Unethical behaviour at work can negatively impact the mental and physical health of everyone involved – not just the victims.
While a lot has been said about the consequences of unethical work behaviour on organisations, markets and professions, there is another area that is often less considered but is of great importance. What does unethical work behaviour do to the wellbeing of people who undertake it or see others engage in it?
More than 30 years of research has clearly established links between bad ethics in the workplace and negative consequences – not only for organisations, but also for the people involved.
There is ample evidence to show that such behaviour impacts individuals’ mental and physical health, including their levels of stress, anxiety, depression, burnout, heart disease and blood pressure.
An ethical culture, on the other hand, has been found to be associated to a significant degree with a sense of wellbeing.
"Unethical behaviour...also affects those who witness it and even those who commit it."
For the victims of unethical behaviour, such as bullying, the negative effects on their wellbeing can cause a range of well-documented psychological and physiological ailments.
But unethical behaviour at work does not only affect its victims – it also affects those who witness it and even those who commit it.
Doing something that a person considers unethical may, in fact, go against their values and what they consider right. But they may do it because they feel it is a requirement of their work role or is expected by authority. This misfit between personal and organisational values is likely to diminish an employee’s wellbeing.
The same negative consequences can result when an organisation’s stated values do not match what the organisation actually does. Indeed, such a mismatch has been found to be a leading factor in burnout.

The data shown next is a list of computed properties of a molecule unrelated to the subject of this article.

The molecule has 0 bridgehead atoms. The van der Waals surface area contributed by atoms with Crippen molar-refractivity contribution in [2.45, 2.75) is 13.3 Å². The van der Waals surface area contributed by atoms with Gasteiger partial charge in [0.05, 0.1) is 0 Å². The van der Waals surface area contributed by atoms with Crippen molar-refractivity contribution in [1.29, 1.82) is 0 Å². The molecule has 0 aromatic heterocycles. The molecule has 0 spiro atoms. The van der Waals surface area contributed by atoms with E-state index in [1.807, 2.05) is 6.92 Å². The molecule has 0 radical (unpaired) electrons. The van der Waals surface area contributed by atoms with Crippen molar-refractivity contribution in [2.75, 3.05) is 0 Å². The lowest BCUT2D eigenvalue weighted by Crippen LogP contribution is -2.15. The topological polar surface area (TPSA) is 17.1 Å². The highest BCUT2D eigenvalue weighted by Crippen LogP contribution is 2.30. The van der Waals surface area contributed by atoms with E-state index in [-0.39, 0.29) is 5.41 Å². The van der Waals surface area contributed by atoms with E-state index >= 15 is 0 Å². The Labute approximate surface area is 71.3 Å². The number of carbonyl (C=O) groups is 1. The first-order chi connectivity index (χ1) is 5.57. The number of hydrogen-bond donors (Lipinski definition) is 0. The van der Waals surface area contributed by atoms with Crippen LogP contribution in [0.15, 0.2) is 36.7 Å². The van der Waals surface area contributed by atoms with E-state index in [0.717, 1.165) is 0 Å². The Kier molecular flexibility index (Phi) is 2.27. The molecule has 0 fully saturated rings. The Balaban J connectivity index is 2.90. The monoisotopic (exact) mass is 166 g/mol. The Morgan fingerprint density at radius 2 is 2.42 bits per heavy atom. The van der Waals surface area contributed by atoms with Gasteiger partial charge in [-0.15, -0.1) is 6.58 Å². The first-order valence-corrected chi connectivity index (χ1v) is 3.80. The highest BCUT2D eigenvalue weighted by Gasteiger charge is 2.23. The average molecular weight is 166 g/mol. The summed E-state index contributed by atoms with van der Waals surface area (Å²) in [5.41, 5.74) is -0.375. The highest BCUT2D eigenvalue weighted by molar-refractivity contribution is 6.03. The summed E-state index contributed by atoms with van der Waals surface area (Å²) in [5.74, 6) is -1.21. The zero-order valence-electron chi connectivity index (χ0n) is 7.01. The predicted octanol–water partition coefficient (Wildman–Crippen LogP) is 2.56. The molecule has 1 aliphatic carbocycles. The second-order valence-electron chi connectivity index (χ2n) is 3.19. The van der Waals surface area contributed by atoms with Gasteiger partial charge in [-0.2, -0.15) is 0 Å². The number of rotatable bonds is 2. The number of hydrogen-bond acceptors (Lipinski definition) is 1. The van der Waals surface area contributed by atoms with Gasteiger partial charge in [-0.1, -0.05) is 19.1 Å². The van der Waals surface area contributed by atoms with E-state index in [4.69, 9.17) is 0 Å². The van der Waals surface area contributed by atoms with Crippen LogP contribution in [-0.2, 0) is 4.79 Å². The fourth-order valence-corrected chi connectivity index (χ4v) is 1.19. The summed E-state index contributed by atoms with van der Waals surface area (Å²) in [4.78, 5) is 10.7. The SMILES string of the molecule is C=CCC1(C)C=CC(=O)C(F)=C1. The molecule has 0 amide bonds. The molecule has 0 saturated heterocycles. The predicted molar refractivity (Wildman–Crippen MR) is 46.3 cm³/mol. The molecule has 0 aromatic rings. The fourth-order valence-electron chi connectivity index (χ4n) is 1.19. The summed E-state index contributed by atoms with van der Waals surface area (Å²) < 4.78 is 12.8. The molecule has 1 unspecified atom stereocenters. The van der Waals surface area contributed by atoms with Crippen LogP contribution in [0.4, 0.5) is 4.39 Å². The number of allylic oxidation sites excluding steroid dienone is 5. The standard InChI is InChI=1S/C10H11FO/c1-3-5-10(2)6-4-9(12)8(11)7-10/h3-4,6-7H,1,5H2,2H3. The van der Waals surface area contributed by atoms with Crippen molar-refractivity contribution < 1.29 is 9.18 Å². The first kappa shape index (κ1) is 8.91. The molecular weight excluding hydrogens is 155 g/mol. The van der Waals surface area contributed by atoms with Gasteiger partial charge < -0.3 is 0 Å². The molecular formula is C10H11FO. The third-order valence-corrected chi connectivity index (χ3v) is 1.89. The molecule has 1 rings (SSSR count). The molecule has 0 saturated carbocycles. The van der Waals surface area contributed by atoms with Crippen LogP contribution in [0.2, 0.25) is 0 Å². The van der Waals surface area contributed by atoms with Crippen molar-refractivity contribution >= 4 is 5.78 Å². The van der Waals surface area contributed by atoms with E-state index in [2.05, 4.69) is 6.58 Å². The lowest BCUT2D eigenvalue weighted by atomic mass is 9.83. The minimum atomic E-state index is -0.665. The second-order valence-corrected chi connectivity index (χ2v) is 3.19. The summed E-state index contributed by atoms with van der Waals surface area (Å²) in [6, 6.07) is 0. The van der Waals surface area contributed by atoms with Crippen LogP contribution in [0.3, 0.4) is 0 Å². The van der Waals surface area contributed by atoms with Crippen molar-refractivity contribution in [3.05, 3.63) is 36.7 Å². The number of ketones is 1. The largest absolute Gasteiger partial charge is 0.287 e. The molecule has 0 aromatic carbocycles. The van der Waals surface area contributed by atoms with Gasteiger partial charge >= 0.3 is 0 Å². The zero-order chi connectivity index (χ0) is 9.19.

Introduction to workplace ethics
Unclear ethical organisational values can also cause stress. If we are unsure about how we ought to behave and we cannot discuss our ethical concerns, we are left with a stress causing unclear understanding of our role and the way to reach our goals.
Wellbeing at work can be improved by the following practices:
- Focus on sustaining an ethical work culture, where there is consistency between what we say and what we do. We must also be aware that ethical culture is not uniform across organisations, so the local or team subcultures need to be understood, as they will impact their own people’s wellbeing.
- Provide support, opportunities and encouragement to people to discuss ethical issues, dilemmas and concerns.
- Ensure that people have clarity about the demands of their roles and clear expectations and standards of behaviour.
- Ensure people have adequate resources, including time, to do their work, particularly given the ever increasing demands of work. Otherwise, even if there is clarity and congruence of ethical values, people may not be able to act in accordance with the set values, and this would affect their wellbeing.
Individuals’ wellbeing is important for organisational wellbeing. But beyond its instrumental value, we have reached the time when we must agree that work should not harm people.
Who do you blame for poor ethical behaviour?